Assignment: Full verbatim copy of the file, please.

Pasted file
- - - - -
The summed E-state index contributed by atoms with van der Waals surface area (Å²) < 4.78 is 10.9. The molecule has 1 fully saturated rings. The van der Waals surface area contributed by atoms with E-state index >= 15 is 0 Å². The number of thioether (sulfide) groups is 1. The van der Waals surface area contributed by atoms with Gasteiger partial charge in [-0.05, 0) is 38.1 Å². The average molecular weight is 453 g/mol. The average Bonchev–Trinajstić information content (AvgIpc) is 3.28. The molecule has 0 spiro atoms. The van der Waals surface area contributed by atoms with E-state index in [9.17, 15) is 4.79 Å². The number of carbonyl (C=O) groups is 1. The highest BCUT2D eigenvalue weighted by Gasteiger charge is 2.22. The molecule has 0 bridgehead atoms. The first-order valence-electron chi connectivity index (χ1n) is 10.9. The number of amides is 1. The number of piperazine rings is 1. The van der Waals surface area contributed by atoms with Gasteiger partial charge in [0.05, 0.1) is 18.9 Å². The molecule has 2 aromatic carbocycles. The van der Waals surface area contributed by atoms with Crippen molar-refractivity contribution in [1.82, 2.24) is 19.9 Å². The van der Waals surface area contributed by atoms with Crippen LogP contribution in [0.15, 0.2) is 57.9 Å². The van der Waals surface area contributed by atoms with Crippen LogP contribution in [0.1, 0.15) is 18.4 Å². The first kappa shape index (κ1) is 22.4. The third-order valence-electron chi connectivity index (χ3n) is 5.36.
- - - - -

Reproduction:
The summed E-state index contributed by atoms with van der Waals surface area (Å²) < 4.78 is 10.9. The molecule has 1 fully saturated rings. The van der Waals surface area contributed by atoms with E-state index >= 15 is 0 Å². The number of thioether (sulfide) groups is 1. The van der Waals surface area contributed by atoms with Gasteiger partial charge in [-0.05, 0) is 38.1 Å². The average molecular weight is 453 g/mol. The average Bonchev–Trinajstić information content (AvgIpc) is 3.28. The molecule has 0 spiro atoms. The van der Waals surface area contributed by atoms with E-state index in [9.17, 15) is 4.79 Å². The number of carbonyl (C=O) groups is 1. The highest BCUT2D eigenvalue weighted by Gasteiger charge is 2.22. The molecule has 0 bridgehead atoms. The first-order valence-electron chi connectivity index (χ1n) is 10.9. The number of amides is 1. The number of piperazine rings is 1. The van der Waals surface area contributed by atoms with Gasteiger partial charge in [0.05, 0.1) is 18.9 Å². The molecule has 2 aromatic carbocycles. The van der Waals surface area contributed by atoms with Crippen molar-refractivity contribution in [1.82, 2.24) is 19.9 Å². The van der Waals surface area contributed by atoms with Crippen LogP contribution in [0.15, 0.2) is 57.9 Å². The van der Waals surface area contributed by atoms with Crippen LogP contribution in [0.1, 0.15) is 18.4 Å². The first kappa shape index (κ1) is 22.4. The third-order valence-electron chi connectivity index (χ3n) is 5.36.